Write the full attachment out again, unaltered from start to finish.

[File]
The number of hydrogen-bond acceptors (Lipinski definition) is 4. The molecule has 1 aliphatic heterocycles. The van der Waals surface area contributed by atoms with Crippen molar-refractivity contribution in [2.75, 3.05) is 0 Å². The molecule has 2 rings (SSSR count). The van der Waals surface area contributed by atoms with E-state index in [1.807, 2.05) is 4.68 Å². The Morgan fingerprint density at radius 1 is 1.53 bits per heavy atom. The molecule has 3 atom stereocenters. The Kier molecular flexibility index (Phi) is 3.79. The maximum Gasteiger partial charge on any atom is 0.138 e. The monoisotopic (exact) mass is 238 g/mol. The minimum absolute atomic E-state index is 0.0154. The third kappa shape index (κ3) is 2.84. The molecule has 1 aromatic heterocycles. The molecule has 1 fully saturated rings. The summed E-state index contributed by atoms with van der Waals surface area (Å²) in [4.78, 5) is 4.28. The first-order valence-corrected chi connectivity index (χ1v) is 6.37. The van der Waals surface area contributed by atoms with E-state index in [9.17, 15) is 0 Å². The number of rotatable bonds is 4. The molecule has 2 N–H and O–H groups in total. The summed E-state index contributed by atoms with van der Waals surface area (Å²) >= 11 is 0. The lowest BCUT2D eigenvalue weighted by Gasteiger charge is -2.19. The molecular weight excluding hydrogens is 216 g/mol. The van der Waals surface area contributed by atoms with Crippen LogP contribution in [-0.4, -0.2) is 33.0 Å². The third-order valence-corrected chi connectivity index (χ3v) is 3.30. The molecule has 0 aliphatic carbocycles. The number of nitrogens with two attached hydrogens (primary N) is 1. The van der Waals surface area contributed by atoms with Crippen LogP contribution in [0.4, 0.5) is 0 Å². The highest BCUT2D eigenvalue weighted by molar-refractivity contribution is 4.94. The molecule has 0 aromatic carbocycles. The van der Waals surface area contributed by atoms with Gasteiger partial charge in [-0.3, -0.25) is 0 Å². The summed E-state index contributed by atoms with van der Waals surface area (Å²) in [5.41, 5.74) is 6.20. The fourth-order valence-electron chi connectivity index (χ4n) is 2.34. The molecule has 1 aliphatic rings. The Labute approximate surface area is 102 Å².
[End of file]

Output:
The number of hydrogen-bond acceptors (Lipinski definition) is 4. The molecule has 1 aliphatic heterocycles. The van der Waals surface area contributed by atoms with Crippen molar-refractivity contribution in [2.75, 3.05) is 0 Å². The molecule has 2 rings (SSSR count). The van der Waals surface area contributed by atoms with E-state index in [1.807, 2.05) is 4.68 Å². The Morgan fingerprint density at radius 1 is 1.53 bits per heavy atom. The molecule has 3 atom stereocenters. The Kier molecular flexibility index (Phi) is 3.79. The maximum Gasteiger partial charge on any atom is 0.138 e. The monoisotopic (exact) mass is 238 g/mol. The minimum absolute atomic E-state index is 0.0154. The third kappa shape index (κ3) is 2.84. The molecule has 1 aromatic heterocycles. The molecule has 1 fully saturated rings. The summed E-state index contributed by atoms with van der Waals surface area (Å²) in [4.78, 5) is 4.28. The first-order valence-corrected chi connectivity index (χ1v) is 6.37. The van der Waals surface area contributed by atoms with E-state index in [9.17, 15) is 0 Å². The number of rotatable bonds is 4. The molecule has 2 N–H and O–H groups in total. The summed E-state index contributed by atoms with van der Waals surface area (Å²) >= 11 is 0. The lowest BCUT2D eigenvalue weighted by Gasteiger charge is -2.19. The molecular weight excluding hydrogens is 216 g/mol. The van der Waals surface area contributed by atoms with Crippen LogP contribution in [-0.4, -0.2) is 33.0 Å². The third-order valence-corrected chi connectivity index (χ3v) is 3.30. The molecule has 0 aliphatic carbocycles. The number of nitrogens with two attached hydrogens (primary N) is 1. The van der Waals surface area contributed by atoms with Crippen LogP contribution in [0.4, 0.5) is 0 Å². The highest BCUT2D eigenvalue weighted by molar-refractivity contribution is 4.94. The molecule has 0 aromatic carbocycles. The van der Waals surface area contributed by atoms with Gasteiger partial charge in [-0.3, -0.25) is 0 Å². The summed E-state index contributed by atoms with van der Waals surface area (Å²) in [5.41, 5.74) is 6.20. The fourth-order valence-electron chi connectivity index (χ4n) is 2.34. The molecule has 1 aliphatic rings. The Labute approximate surface area is 102 Å².